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Recognition of protein biomarkers using epitope-mediated molecularly imprinted films: Histidine or cysteine modified epitopes?
- Tchinda, Raoul, Tutsch, Anna, Schmid, Bianca, Süssmuth, Roderich D., Altintas, Zeynep
- Biosensors & bioelectronics 2018
- biomarkers, biosensors, cross reaction, cysteine, dissociation, electrochemistry, epitopes, histidine, molecular imprinting, neurons, phosphopyruvate hydratase, polymers, receptors, synthetic peptides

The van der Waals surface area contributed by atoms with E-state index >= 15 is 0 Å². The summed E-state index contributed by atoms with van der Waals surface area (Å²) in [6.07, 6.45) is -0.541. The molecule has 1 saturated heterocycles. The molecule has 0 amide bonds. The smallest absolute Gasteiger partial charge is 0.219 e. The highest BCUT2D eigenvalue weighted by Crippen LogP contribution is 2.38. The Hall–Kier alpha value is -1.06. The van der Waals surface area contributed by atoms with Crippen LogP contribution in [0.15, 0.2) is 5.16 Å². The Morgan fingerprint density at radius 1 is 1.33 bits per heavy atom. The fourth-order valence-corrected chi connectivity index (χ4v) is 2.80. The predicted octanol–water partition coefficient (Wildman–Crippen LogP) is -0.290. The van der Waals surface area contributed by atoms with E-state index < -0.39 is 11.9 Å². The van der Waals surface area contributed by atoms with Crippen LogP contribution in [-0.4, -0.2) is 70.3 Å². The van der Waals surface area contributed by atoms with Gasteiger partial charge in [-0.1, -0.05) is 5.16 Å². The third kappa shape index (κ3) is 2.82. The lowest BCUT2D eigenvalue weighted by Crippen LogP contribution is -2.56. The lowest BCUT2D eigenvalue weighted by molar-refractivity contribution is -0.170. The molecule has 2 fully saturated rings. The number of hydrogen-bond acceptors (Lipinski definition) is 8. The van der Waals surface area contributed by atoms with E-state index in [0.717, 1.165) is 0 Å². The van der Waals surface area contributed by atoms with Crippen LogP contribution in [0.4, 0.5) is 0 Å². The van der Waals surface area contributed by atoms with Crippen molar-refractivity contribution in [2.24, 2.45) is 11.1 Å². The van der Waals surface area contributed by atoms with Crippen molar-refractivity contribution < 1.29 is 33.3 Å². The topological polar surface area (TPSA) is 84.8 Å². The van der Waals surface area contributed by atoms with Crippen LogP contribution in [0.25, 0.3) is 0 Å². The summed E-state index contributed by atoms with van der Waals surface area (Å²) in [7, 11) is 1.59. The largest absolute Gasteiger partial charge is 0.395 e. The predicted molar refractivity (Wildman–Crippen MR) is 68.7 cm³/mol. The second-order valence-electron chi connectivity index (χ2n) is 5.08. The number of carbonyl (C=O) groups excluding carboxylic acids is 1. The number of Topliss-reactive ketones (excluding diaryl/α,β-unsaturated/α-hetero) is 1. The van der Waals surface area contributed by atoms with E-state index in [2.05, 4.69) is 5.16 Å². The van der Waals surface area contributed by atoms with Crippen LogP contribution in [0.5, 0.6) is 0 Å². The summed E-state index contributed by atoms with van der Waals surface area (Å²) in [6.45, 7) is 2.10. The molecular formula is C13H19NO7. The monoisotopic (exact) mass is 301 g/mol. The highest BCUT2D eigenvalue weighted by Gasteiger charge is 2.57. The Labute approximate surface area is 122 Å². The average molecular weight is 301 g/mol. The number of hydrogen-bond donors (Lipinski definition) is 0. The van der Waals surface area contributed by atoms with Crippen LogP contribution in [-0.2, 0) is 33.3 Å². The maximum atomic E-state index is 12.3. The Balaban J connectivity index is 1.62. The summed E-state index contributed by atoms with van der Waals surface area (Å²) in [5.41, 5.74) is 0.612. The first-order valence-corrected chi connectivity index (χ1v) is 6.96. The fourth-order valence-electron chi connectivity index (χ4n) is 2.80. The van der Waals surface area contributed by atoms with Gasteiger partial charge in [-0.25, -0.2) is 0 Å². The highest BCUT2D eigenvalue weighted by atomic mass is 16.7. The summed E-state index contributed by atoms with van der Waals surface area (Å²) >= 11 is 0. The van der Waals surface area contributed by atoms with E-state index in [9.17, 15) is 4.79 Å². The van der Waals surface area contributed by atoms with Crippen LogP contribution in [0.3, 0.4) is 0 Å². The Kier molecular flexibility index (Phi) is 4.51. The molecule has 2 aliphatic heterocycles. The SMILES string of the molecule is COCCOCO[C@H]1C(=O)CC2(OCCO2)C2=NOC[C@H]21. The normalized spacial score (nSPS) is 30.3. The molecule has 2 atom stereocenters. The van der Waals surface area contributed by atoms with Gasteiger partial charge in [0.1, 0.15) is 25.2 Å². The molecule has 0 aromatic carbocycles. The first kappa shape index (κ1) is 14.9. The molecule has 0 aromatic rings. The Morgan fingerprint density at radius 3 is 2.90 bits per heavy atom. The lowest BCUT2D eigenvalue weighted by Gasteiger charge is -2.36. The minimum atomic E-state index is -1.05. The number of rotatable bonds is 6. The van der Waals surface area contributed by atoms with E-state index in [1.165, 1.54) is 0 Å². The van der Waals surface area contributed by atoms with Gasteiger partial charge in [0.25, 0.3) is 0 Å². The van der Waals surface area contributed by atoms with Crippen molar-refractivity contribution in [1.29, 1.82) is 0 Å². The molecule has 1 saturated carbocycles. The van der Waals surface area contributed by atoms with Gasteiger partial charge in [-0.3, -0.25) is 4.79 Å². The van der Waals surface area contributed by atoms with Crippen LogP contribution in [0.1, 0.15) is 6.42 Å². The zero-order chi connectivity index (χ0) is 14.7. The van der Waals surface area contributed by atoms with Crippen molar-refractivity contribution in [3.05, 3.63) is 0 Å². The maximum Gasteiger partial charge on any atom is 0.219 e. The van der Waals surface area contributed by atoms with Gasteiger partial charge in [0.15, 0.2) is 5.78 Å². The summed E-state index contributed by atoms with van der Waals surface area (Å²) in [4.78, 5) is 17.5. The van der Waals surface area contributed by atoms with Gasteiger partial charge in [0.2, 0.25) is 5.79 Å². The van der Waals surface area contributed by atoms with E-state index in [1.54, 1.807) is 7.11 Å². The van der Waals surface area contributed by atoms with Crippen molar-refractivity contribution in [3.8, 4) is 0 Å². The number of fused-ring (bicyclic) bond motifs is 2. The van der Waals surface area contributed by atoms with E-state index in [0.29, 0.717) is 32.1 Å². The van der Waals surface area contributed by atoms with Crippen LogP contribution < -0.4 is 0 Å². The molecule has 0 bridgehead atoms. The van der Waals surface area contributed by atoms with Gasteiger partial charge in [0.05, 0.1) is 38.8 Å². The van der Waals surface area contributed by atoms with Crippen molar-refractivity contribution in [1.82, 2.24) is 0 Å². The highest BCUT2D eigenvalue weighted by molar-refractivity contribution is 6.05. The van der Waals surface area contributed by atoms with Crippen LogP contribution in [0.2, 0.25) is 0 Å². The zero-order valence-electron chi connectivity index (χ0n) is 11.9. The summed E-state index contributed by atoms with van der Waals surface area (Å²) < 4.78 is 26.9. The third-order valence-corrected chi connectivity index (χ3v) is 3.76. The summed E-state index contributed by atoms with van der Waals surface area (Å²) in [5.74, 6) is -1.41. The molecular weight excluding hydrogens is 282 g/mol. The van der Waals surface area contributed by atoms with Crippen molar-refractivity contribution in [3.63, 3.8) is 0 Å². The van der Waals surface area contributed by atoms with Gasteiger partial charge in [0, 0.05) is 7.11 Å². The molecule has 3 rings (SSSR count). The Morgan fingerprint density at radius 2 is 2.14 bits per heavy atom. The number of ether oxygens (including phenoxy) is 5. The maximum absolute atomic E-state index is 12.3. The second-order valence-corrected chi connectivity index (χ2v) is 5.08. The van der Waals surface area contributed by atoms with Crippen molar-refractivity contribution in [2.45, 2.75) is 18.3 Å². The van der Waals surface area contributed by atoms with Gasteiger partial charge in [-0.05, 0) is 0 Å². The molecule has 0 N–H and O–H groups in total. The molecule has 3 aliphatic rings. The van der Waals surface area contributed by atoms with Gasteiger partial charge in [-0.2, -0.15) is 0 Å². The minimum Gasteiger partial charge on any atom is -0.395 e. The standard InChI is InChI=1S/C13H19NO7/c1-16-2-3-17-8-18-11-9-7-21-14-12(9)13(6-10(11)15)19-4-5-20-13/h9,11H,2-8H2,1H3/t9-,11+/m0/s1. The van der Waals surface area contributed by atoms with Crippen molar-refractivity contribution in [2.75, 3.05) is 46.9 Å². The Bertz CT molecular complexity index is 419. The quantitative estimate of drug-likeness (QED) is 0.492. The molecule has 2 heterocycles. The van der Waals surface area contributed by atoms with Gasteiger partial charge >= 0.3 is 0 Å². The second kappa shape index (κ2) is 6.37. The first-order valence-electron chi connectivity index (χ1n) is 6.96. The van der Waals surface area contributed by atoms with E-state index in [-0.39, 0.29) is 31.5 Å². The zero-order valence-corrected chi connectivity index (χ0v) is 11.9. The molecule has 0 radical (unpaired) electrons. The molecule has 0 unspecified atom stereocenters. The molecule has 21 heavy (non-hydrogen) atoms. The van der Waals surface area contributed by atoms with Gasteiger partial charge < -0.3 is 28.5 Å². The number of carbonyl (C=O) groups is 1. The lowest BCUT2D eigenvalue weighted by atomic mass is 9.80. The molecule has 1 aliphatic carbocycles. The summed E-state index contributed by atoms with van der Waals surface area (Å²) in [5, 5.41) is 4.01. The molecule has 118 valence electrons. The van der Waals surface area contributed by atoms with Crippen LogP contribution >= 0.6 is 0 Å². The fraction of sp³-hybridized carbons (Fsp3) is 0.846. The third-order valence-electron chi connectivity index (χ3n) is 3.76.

- This research aims to engineer molecularly imprinted polymer (MIP)-based synthetic receptors for the molecular recognition of neuron specific enolase (NSE) biomarker. The synthetic peptide derived from the NSE was synthesized along with its cysteine and histidine modified versions. The modified peptides were utilized as templates for molecular imprinting, which was achieved by combination of epitope- and electrochemical surface imprinting strategy. The subsequently generated imprinted cavities were used for the detection of the NSE derived peptide and NSE. The imprints created with cysteine (CME) and histidine modified epitopes (HME) could detect the peptide in a concentration range of 2–128 µM and 15.6 nM to 128 µM, respectively. The recognition of NSE was achieved by the same imprints in a linear range of 1–64 ng mL⁻¹ (CME) and 0.25–64 ng mL⁻¹ (HME), respectively. The target molecules bound to the control polymer very weakly, confirming the high selectivity of the MIP cavities. Selectivity studies resulted in imprinting factors of 8.8 and 11 for the CME and HME imprints, respectively. The affinity analyses provided dissociation constants of 2.3 × 10⁻¹⁰ M and 3 × 10–¹¹ M for NSE recognition using the corresponding epitope imprints. Cross-reactivity studies with non-specific molecules proved high specificity of the artificial receptors for the targets.